Zack has appeared as a speaker and panelist for leading institutions (including Harvard Business School, Georgetown and Berklee College of Music), companies (from Forbes to Morgan Stanley) and industry conferences (such as SXSW, CES and the Milken Institute Global Conference). Seizing on his background—journeying from child actor to Forbes editor to book author—Zack translates the stories of the most successful names in show business into actionable advice for all sorts of audiences. He offers two presentations, "Stardust: How to make the fame economy work for you" (see above, delivered at TEDx Princeton) and "3 Kings: Diddy, Dr. Dre, Jay-Z and hip-hop's multibillion-dollar rise" (see below, delivered at TEDx Albany), as well as custom options.

To inquire about Zack’s availability for a speaking engagement or for moderating a panel discussion, please send your request via email to:


I had a great time at SXSW Music showcase. Great questions! Thank you SXSW and Zogblog (Zack).”
- Sean “Diddy” Combs, founder of Bad Boy Records, Blue Flame Marketing, Revolt TV

“Zack has been the most popular speaker I have had in my graduate classes at the New School. His self-effacing humor and authentic charm allows him to connect immediately with today’s Millennials. Zack talks their language, especially about the music industry, which nobody writes about better. He’s the Jay-Z of music industry reporters.”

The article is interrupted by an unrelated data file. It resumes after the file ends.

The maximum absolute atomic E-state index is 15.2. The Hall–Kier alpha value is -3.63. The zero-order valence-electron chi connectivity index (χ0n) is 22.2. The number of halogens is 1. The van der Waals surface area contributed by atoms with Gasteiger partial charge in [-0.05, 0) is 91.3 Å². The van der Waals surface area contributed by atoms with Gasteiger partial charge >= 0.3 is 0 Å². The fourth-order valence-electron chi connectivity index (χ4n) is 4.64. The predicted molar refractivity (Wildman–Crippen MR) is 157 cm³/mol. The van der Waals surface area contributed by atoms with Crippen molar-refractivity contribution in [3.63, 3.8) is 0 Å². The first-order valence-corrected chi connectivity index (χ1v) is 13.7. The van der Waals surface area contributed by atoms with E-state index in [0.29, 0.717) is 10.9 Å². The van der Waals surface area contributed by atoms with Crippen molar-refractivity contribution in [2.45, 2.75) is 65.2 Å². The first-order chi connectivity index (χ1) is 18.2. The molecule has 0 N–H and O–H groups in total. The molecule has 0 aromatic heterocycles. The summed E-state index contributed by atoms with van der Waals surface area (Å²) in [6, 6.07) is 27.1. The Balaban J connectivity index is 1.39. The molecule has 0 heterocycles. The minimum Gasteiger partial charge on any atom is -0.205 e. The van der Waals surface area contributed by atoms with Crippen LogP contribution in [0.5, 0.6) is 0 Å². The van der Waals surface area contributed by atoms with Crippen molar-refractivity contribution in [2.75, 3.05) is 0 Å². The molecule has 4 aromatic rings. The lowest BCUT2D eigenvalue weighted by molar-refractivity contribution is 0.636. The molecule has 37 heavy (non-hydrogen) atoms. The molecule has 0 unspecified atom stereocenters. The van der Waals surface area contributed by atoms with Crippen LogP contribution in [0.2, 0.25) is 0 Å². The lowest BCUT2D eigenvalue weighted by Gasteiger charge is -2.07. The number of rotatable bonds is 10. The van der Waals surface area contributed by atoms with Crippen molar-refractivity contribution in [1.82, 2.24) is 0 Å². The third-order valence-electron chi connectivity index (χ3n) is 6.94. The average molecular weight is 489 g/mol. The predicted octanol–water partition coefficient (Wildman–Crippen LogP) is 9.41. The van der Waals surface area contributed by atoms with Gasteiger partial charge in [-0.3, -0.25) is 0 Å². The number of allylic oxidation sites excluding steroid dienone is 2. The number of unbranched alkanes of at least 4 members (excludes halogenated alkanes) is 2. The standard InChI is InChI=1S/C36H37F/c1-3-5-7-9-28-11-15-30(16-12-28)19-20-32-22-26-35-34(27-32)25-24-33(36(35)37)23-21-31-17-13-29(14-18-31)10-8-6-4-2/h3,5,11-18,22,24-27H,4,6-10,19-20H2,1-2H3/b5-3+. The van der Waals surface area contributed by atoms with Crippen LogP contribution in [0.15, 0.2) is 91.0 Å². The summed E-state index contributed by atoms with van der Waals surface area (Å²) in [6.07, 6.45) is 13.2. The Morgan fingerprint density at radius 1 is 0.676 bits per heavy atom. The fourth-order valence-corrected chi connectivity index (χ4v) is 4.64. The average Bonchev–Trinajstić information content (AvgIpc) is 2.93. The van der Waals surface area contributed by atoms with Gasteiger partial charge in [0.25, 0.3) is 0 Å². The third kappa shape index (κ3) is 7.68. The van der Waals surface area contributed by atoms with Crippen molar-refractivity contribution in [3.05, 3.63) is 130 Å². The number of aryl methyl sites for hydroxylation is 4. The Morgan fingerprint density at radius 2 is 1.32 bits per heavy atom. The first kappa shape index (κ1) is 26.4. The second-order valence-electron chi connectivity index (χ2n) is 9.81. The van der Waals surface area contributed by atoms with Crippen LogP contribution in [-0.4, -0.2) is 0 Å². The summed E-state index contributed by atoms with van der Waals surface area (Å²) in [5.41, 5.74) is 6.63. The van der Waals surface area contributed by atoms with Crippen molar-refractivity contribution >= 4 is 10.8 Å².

- Charlie Warner, professor of media ethics at the New School

“After Zack’s presentation, I came back to several emails and notes on the wonderful lecture that he gave our young men. Even parents called thanking me and I owe it all to Zack. The boys are still talking about him, and now every speaker from now to the end of the year has some tall shoe to fill.”
- TJ Baker, Dean of Citizenship, City On A Hill Charter Public School II, Dorchester, MA

“Zack was the perfect speaker for my class at the CUNY Graduate School of Journalism. He combines an engaging exuberance with an impressive command of his subject. The students were already familiar with the hip-hop stars and other musicians he talked about but Zack’s vivid account of the stories he had reported and the information he’d uncovered helped them see how understanding the business behind the music can be almost as much fun. As soon as he finished his talk, I invited him back for next year.”
- Janice C. Simpson, co-director of the Arts and Culture program at the CUNY Graduate School of Journalism